This person demonstrates how they park their RV in a campground for the evening then scout the surrounding area with their tow vehicle seeking a boondocking location. After finding a boondocking location they check out of the campground and tow their RV to their newly discovered campsite. While long, the video offers some good back road driving tips such as taking it slow and easy on single lane roads, watching where your wheels are to avoid dropping off the road, etc. Once camped, they highlight one of the big benefits of boondocking, which is letting your dogs run and play. I have heard of others that locate boondocking locations in a similar fashion.
However, what happens when you arrive in an area with no campground to leave your RV while searching the surrounding countryside for a suitable boondocking location? My preferred method is using Google Earth. Google Earth provides a birds eye view of the area in which you wish to boondock before arriving. Take the video mentioned above filmed somewhere in Montana. While I don’t know the exact area, I picked a forested area within the state at random and quickly located three boondocking areas. How do I know these areas are suitable for RVs? In two of the three spots RVs can be seen camped there! The third shows signs of vehicle activity and looking at the access roads and checking their grades via Google Earth, I can surmise that they can be safely traveled in a RV.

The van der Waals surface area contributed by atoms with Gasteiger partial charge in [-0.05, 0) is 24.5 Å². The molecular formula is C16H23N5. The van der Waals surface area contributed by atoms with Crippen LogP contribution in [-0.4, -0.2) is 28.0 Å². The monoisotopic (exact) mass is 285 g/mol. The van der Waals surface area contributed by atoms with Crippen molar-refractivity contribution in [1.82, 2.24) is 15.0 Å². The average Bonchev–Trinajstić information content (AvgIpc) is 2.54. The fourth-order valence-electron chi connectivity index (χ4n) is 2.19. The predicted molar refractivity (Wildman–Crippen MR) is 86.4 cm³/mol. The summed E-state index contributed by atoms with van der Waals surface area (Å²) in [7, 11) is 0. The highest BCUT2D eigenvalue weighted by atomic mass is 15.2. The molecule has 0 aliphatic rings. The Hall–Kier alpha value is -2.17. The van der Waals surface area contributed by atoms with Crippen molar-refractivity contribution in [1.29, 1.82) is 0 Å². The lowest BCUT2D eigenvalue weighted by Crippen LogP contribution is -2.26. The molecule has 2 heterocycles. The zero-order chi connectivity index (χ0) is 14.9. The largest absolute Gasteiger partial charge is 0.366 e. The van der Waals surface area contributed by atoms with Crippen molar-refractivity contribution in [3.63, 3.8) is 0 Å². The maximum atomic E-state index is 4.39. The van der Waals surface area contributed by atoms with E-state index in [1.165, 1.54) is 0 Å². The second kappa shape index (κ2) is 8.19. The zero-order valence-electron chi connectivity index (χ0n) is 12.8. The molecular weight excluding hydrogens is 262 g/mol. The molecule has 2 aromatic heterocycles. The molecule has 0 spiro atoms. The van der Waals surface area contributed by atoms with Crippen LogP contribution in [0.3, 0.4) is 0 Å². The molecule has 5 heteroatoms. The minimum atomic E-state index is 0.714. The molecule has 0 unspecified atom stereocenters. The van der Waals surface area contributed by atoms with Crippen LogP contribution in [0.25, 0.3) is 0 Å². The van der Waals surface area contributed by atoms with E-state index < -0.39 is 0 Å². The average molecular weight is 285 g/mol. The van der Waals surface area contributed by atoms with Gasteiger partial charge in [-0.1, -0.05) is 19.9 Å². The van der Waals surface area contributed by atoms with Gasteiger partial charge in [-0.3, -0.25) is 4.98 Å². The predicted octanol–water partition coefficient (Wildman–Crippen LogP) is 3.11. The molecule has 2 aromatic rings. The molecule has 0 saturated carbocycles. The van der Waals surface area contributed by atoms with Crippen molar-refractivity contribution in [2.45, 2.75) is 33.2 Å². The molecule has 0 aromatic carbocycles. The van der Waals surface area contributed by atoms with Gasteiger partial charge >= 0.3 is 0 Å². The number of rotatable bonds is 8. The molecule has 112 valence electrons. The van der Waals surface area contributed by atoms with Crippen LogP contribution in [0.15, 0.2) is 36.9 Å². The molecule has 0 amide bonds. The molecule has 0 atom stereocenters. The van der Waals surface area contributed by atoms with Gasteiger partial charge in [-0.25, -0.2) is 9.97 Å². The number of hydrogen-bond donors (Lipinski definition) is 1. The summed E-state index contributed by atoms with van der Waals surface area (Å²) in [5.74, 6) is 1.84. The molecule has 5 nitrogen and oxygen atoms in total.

|Red Arrow Points to RV|
Remember the old saying, ”A picture is worth a thousand words”? This statement couldn’t be more true than when locating a boondocking site.
Check back next week as I share more on using Google Earth to locate boondocking sites.
|Lower Arrow Shows a RV, Upper a Potential Campsite|
So how do you locate a boondocking location?
Please do share!
|Campsites - Your Choice, Sun or Shade?|